Global distressed asset buyers such as JC Flowers & Co and Apollo Global are flocking to India, where banks have been ordered to clean up an estimated $120 billion of bad and troubled loans.
Bad loans at Indian banks jumped by nearly a third to around 4 trillion rupees ($60.3 billion) late last year as the central bank drives a national clean-up of banks' balance sheets. That figure doubles to a record amount when restructured, or rolled over, loans are included — amounting to 11.3 per cent of all loans, the government says.
Foreign firms have been similarly attracted to China, which has also seen an explosion in bank bad loans, though, unlike India, China is not pushing banks to carry out a thorough asset quality review that would increase the number of bad loans.
Reserve Bank of India governor Raghuram Rajan wants lenders to fully disclose and provide for all problem loans by next March, an exercise that could force banks to consider selling off chunks of bad loans to specialists to free up capital.
As more bad loans are likely to be revealed as part of that broad asset quality review, distressed-debt buyers sense an opportunity.
JC Flowers, which has invested over $14 billion across several countries and recently announced a joint venture with financial services group Ambit Holdings, plans to set up a so-called Asset Reconstruction Company (ARC) as well as a distress-debt fund in India, Asia's third-largest economy.
It will focus on small-and-mid-cap companies, aiming to build $1 billion in assets under management in India, said Rahul Gupta, joint group CEO at Ambit.
Apollo Global Management, which has set up an $825 million fund in India in a partnership with top private sector lender ICICI Bank's private equity arm, is "refining the details" of its investment plans in Indian distressed assets.
"We believe (the government and the central bank) are doing a good job of bringing greater attention and transparency to the issue," said Mintoo Bhandari, a senior partner at Apollo, adding the focus on resolution of bad loans and the easing of some rules was "increasing interest" for global investors like Apollo.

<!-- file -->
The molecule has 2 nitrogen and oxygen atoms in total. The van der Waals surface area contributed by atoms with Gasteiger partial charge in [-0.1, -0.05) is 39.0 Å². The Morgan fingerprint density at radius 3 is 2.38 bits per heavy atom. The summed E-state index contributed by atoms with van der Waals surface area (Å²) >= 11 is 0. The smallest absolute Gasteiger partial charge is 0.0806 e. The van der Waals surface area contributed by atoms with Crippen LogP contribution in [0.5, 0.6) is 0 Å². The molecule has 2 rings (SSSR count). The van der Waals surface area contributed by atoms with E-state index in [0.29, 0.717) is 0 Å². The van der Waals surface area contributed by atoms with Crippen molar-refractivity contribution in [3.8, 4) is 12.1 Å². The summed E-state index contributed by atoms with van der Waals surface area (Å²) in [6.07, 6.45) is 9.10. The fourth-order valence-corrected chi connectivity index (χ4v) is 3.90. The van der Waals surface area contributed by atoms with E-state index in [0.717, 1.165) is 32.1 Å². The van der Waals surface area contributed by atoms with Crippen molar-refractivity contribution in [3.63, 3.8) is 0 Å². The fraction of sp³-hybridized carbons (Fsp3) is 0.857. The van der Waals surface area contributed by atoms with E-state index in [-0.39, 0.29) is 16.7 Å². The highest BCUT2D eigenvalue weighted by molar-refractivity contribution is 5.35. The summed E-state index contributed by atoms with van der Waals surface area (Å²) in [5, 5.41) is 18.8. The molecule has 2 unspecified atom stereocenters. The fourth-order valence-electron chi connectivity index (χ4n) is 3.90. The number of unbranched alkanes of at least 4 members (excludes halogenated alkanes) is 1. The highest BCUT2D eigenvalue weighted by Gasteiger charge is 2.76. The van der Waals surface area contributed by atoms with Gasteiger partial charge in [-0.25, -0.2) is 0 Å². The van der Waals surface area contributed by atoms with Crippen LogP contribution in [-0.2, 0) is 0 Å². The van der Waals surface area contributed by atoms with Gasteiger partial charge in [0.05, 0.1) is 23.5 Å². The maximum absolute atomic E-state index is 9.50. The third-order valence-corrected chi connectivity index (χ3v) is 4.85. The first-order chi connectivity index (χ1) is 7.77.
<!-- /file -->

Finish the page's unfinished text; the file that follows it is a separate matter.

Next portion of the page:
For now, Indian banks can only sell their bad loans to ARCs, entities that were set up as early as a decade ago to help purge the banking sector of bad loans. However, a lack of capital and opaque rules meant they have so far played just a minor role.
To bring in more foreign capital, the government's budget in February announced a range of measures including allowing both sponsors and foreign investors to fully own ARCs without having to seek prior regulatory approval.
"These are positive changes inviting foreign capital," said S Sriniwasan, CEO of a $525 million fund announced recently by Canada Pension Plan in a partnership with India's Kotak Group. He said he expected more foreign investors to buy Indian distressed assets.
Siby Antony, managing director of Edelweiss ARC, the country's biggest bad loan buyer, said his firm aimed to buy 160 billion rupees worth of bad loans this fiscal year and would need as much as 20 billion rupees in new capital.
"I think many are looking at India," he said of foreign investors new to this market.
Only for the patient
Recovery of bad debts in India remains low due to a very slow legal process and the multiplicity of tribunals. Also, there is no secondary market for trading bad debt, making it tougher to exit.
The government is drawing up new bankruptcy laws that aim to make the process faster and smoother, but full implementation of those laws and the creation of the necessary infrastructure is still 2-3 years away, experts say.
"I'm optimistic regarding the introduction of the new bankruptcy code," said Bhandari at Apollo, adding a warning that "only investors with a genuine appetite for tackling complexity and with a fair degree of patience will be effective in this arena."
Other foreign investors with tie-ups to India's distressed asset sector include KKR & Co, which recently won approval to buy a stake in International Asset Reconstruction Co. KKR has also announced a distressed debt joint venture in China.
Billionaire Ajay Piramal's Piramal Group has also said it intends to set up a $1 billion fund to invest in distressed assets.
The rise in troubled assets also means more business for turnaround specialists such as Alvarez & Marsal, which has stepped up hiring for its Indian operations, and is looking to add new capabilities such as insolvency practitioners, said Nikhil Shah, a managing director.